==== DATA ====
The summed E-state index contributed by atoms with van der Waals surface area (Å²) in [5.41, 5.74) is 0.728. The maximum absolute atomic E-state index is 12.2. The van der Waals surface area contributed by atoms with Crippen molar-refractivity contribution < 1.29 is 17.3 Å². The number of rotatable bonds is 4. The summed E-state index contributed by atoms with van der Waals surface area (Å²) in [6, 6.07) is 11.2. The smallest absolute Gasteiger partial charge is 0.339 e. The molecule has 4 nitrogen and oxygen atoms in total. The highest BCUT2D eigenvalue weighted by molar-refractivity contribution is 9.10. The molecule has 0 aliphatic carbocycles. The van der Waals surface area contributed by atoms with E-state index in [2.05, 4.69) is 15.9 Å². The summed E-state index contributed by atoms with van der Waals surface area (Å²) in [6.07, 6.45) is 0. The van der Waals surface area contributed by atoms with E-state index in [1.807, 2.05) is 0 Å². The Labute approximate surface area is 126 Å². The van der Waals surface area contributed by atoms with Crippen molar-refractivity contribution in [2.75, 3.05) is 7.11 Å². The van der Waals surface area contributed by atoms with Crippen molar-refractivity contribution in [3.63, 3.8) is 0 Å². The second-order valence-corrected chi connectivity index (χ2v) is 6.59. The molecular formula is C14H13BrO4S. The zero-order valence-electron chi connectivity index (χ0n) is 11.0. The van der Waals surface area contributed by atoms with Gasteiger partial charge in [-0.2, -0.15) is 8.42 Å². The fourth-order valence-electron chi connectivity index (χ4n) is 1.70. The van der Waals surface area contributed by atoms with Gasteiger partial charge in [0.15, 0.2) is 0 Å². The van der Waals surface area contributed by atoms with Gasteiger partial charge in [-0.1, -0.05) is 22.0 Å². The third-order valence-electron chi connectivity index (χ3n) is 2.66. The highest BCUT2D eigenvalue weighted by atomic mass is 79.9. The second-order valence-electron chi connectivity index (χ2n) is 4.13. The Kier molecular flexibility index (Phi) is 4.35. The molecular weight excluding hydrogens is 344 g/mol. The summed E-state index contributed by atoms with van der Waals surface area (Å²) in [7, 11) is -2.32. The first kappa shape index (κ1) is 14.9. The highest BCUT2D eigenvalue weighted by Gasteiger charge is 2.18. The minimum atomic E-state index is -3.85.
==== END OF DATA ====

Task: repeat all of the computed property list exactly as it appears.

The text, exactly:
The summed E-state index contributed by atoms with van der Waals surface area (Å²) in [5.41, 5.74) is 0.728. The maximum absolute atomic E-state index is 12.2. The van der Waals surface area contributed by atoms with Crippen molar-refractivity contribution < 1.29 is 17.3 Å². The number of rotatable bonds is 4. The summed E-state index contributed by atoms with van der Waals surface area (Å²) in [6, 6.07) is 11.2. The smallest absolute Gasteiger partial charge is 0.339 e. The molecule has 4 nitrogen and oxygen atoms in total. The highest BCUT2D eigenvalue weighted by molar-refractivity contribution is 9.10. The molecule has 0 aliphatic carbocycles. The van der Waals surface area contributed by atoms with E-state index in [2.05, 4.69) is 15.9 Å². The summed E-state index contributed by atoms with van der Waals surface area (Å²) in [6.07, 6.45) is 0. The van der Waals surface area contributed by atoms with E-state index in [1.807, 2.05) is 0 Å². The Labute approximate surface area is 126 Å². The van der Waals surface area contributed by atoms with Crippen molar-refractivity contribution in [2.75, 3.05) is 7.11 Å². The van der Waals surface area contributed by atoms with Crippen molar-refractivity contribution in [3.63, 3.8) is 0 Å². The second-order valence-corrected chi connectivity index (χ2v) is 6.59. The molecular formula is C14H13BrO4S. The zero-order valence-electron chi connectivity index (χ0n) is 11.0. The van der Waals surface area contributed by atoms with Gasteiger partial charge in [-0.2, -0.15) is 8.42 Å². The fourth-order valence-electron chi connectivity index (χ4n) is 1.70. The van der Waals surface area contributed by atoms with Gasteiger partial charge in [0.15, 0.2) is 0 Å². The van der Waals surface area contributed by atoms with Gasteiger partial charge in [-0.1, -0.05) is 22.0 Å². The third-order valence-electron chi connectivity index (χ3n) is 2.66. The highest BCUT2D eigenvalue weighted by atomic mass is 79.9. The second-order valence-electron chi connectivity index (χ2n) is 4.13. The Kier molecular flexibility index (Phi) is 4.35. The molecular weight excluding hydrogens is 344 g/mol. The summed E-state index contributed by atoms with van der Waals surface area (Å²) in [7, 11) is -2.32. The first kappa shape index (κ1) is 14.9. The highest BCUT2D eigenvalue weighted by Gasteiger charge is 2.18. The minimum atomic E-state index is -3.85.